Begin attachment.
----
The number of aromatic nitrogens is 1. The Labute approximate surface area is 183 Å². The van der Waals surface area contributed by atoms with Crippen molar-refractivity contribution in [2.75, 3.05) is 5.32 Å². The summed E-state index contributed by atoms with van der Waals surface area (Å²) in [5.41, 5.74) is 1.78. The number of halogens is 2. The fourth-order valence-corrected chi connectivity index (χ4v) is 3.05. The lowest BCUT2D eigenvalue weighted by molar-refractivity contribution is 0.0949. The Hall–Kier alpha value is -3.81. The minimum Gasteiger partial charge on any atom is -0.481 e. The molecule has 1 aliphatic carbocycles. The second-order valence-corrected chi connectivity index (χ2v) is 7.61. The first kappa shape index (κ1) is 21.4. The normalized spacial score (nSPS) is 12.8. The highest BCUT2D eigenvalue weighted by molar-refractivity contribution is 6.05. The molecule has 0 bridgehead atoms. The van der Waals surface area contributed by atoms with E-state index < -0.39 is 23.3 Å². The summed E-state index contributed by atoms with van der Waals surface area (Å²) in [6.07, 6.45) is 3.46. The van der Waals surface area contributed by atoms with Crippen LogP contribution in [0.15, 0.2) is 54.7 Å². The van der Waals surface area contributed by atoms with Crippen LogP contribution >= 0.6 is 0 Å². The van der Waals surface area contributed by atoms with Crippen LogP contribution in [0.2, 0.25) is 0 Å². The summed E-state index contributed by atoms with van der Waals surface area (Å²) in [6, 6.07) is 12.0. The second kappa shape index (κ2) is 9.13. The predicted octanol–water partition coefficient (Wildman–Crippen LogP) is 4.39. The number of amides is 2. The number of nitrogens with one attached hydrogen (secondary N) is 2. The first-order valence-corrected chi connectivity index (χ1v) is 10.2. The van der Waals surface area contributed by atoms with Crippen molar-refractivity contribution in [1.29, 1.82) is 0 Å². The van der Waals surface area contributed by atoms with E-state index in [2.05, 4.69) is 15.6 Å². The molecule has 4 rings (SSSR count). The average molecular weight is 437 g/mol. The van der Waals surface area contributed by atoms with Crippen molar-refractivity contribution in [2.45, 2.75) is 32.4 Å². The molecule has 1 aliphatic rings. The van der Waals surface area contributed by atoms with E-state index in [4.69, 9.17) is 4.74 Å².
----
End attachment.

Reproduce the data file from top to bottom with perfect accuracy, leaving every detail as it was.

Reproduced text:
The number of aromatic nitrogens is 1. The Labute approximate surface area is 183 Å². The van der Waals surface area contributed by atoms with Crippen molar-refractivity contribution in [2.75, 3.05) is 5.32 Å². The summed E-state index contributed by atoms with van der Waals surface area (Å²) in [5.41, 5.74) is 1.78. The number of halogens is 2. The fourth-order valence-corrected chi connectivity index (χ4v) is 3.05. The lowest BCUT2D eigenvalue weighted by molar-refractivity contribution is 0.0949. The Hall–Kier alpha value is -3.81. The minimum Gasteiger partial charge on any atom is -0.481 e. The molecule has 1 aliphatic carbocycles. The second-order valence-corrected chi connectivity index (χ2v) is 7.61. The first kappa shape index (κ1) is 21.4. The normalized spacial score (nSPS) is 12.8. The highest BCUT2D eigenvalue weighted by molar-refractivity contribution is 6.05. The molecule has 0 bridgehead atoms. The van der Waals surface area contributed by atoms with E-state index < -0.39 is 23.3 Å². The summed E-state index contributed by atoms with van der Waals surface area (Å²) in [6.07, 6.45) is 3.46. The van der Waals surface area contributed by atoms with Crippen LogP contribution in [0.15, 0.2) is 54.7 Å². The van der Waals surface area contributed by atoms with Crippen LogP contribution >= 0.6 is 0 Å². The van der Waals surface area contributed by atoms with Crippen LogP contribution in [0.2, 0.25) is 0 Å². The summed E-state index contributed by atoms with van der Waals surface area (Å²) in [6, 6.07) is 12.0. The second kappa shape index (κ2) is 9.13. The predicted octanol–water partition coefficient (Wildman–Crippen LogP) is 4.39. The number of amides is 2. The number of nitrogens with one attached hydrogen (secondary N) is 2. The first-order valence-corrected chi connectivity index (χ1v) is 10.2. The van der Waals surface area contributed by atoms with Crippen molar-refractivity contribution in [1.29, 1.82) is 0 Å². The van der Waals surface area contributed by atoms with E-state index in [2.05, 4.69) is 15.6 Å². The molecule has 4 rings (SSSR count). The average molecular weight is 437 g/mol. The van der Waals surface area contributed by atoms with Crippen molar-refractivity contribution in [2.45, 2.75) is 32.4 Å². The molecule has 1 aliphatic rings. The van der Waals surface area contributed by atoms with E-state index in [4.69, 9.17) is 4.74 Å².